Having a Target down the block is extremely convenient. After moving into University Residence Hall two weeks ago, I realized I was missing a few necessities like toothpaste, cereal and kitchen supplies. Luckily for me, there’s a Target on Avenue A and 14th Street, which is just a quick 8-minute walk from my dorm. Everything I could possibly need was a short walk away. Blinded by the benefits, I never considered what this Target displaced. It was only when I learned the store was new to the East Village that I researched the effects it has had on the surrounding community, specifically in terms of gentrification. As useful as Targets may be, a line must be drawn between convenience and preserving community.
Gentrification, at its essence, is the renovation of a district for the benefit of the middle to upper class. Historically, the East Village has been known for its diverse residents, independent voices and its status as the birthplace of punk rock. However, in recent years, the East Village has evolved into a community with steadily rising housing prices, and a decreasing array of mom-and-pop stores and independent restaurants, coffee shops and bars. In their place have appeared the large, well-known characterless retail brands. While these superstores are convenient, oftentimes local businesses are disregarded. Instead of accentuating or building off of what already exists, gentrification destroys what once was.
When large retailers, like Target, build new locations in changing communities like the East Village, they make it tougher for local businesses to compete. Local businesses are often threatened by the possibility of rising rents in the area, while — at the same time — consumers revert to the big name brands they see and read about in the media. Losing local businesses takes away from the authenticity and history of the area, and instead transforms a local community into yet another indistinguishable commercialized mecca. Collectively, this all forces longtime residents to leave for more affordable housing beyond what was once their community.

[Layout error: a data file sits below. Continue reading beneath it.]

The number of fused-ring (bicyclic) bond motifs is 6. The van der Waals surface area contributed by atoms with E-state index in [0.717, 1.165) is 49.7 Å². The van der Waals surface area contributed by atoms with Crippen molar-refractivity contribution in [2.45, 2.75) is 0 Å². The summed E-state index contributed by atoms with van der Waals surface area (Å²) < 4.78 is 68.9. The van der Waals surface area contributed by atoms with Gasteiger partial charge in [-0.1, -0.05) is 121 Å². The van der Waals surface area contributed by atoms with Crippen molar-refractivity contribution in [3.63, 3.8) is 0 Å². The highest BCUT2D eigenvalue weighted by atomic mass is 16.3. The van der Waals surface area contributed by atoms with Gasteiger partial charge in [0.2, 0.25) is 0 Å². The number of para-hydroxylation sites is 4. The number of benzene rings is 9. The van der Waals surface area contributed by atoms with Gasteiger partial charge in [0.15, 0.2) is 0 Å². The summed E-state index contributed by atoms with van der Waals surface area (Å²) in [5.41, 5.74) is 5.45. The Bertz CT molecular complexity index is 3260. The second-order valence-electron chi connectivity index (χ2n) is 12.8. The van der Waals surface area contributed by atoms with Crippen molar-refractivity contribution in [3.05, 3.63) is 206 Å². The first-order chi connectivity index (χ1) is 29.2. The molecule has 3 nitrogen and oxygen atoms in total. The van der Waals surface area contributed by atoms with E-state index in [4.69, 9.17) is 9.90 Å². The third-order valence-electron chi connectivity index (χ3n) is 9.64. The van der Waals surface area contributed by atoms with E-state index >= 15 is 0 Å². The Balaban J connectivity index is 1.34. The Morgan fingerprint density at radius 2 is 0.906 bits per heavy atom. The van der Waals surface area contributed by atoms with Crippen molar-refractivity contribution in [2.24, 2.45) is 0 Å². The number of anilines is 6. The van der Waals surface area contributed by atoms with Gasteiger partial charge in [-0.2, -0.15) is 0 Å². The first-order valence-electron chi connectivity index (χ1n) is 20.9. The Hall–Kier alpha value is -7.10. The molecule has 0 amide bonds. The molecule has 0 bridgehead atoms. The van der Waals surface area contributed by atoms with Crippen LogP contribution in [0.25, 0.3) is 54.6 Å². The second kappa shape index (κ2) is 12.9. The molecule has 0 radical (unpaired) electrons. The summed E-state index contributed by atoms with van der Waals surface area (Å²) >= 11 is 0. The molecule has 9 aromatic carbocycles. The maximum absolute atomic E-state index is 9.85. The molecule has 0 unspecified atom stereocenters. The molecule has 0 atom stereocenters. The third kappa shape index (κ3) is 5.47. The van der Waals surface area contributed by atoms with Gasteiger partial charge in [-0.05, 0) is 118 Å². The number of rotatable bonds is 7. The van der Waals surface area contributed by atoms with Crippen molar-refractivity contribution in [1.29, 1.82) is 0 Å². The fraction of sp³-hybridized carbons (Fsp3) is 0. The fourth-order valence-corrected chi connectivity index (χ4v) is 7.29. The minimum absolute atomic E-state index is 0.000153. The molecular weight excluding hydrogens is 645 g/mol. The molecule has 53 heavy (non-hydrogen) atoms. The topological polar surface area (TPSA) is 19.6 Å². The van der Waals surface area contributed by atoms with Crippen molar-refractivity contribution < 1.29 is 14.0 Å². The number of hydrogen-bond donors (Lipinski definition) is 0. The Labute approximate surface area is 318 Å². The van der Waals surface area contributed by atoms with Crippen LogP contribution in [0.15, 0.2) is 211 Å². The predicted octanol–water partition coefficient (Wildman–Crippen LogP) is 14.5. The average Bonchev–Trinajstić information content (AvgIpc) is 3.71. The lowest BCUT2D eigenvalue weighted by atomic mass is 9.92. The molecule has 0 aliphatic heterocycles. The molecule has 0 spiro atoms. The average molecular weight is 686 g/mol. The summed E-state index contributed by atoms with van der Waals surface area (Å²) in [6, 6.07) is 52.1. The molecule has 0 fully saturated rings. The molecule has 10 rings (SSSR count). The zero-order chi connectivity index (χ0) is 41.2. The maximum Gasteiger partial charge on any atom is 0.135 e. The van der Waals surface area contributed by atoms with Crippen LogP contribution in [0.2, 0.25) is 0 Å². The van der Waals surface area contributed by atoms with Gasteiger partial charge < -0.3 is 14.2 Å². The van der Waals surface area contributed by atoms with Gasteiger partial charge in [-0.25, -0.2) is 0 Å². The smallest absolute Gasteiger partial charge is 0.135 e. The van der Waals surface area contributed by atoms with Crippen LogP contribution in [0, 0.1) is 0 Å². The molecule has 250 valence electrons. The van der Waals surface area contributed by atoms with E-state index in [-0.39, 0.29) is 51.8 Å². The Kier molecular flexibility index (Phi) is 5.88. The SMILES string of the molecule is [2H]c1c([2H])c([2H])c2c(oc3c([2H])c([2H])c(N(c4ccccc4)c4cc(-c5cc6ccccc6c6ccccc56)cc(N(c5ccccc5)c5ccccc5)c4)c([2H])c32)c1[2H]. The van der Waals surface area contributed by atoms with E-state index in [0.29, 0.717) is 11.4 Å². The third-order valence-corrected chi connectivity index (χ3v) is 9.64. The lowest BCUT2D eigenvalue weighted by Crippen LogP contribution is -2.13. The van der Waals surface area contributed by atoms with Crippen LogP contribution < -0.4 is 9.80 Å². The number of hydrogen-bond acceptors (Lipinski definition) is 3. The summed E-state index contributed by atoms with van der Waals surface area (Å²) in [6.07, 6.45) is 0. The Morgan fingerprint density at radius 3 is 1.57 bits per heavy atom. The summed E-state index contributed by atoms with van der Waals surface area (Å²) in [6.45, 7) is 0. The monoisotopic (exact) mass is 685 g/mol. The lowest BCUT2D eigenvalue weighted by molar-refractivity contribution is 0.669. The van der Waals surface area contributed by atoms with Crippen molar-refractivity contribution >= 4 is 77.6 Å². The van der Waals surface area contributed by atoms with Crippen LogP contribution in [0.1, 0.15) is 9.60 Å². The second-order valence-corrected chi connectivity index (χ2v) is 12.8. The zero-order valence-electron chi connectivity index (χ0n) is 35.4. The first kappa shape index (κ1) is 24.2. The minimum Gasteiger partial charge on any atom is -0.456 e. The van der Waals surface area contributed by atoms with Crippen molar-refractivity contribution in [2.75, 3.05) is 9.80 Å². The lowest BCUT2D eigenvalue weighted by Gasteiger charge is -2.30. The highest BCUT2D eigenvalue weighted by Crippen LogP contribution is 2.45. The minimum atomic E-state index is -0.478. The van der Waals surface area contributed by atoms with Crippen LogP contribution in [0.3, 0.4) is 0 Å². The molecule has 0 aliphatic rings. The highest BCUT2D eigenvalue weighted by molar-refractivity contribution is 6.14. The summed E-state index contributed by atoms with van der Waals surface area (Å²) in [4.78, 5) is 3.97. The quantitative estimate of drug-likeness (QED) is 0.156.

This all leads to the question of balancing progress with community. One way is to include the community in the planning process of major retail and housing developments from the start, so that their needs and priorities are not disregarded. Implementing policy tools like the Low-Income Housing Tax Credit can help preserve housing diversity, so that there are still affordable housing options for families with low incomes who want to stay in their community. Supporting zoning plans like The Coalition to Protect Chinatown and the Lower East Side focuses more on protecting the current citizens, while regulating new developments in the community. These zoning plans mandate that there must be a certain percent of affordable housing in each community. Another way to include the community is to preserve authenticity and history by requiring new developments like Target to hire a certain percentage of employees from within a certain block radius of its location. Employment is a vital way these establishments can make sure they are giving back to instead of just taking from the communities they place themselves in.
Change is something that can be considered valuable, and development isn’t always a bad thing. New York still has the densest concentration of storefront businesses in the U.S. by far. But sometimes in the name of change, preservation of the iconic city we’ve all come to know and love can be lost. If we gentrify every district with big name retail chains, then we lose the unique sense of community that only New York neighborhoods can offer.
Opinions expressed on the editorial pages are not necessarily those of WSN, and our publication of opinions is not an endorsement of them.
Email Maren Naegele at [email protected]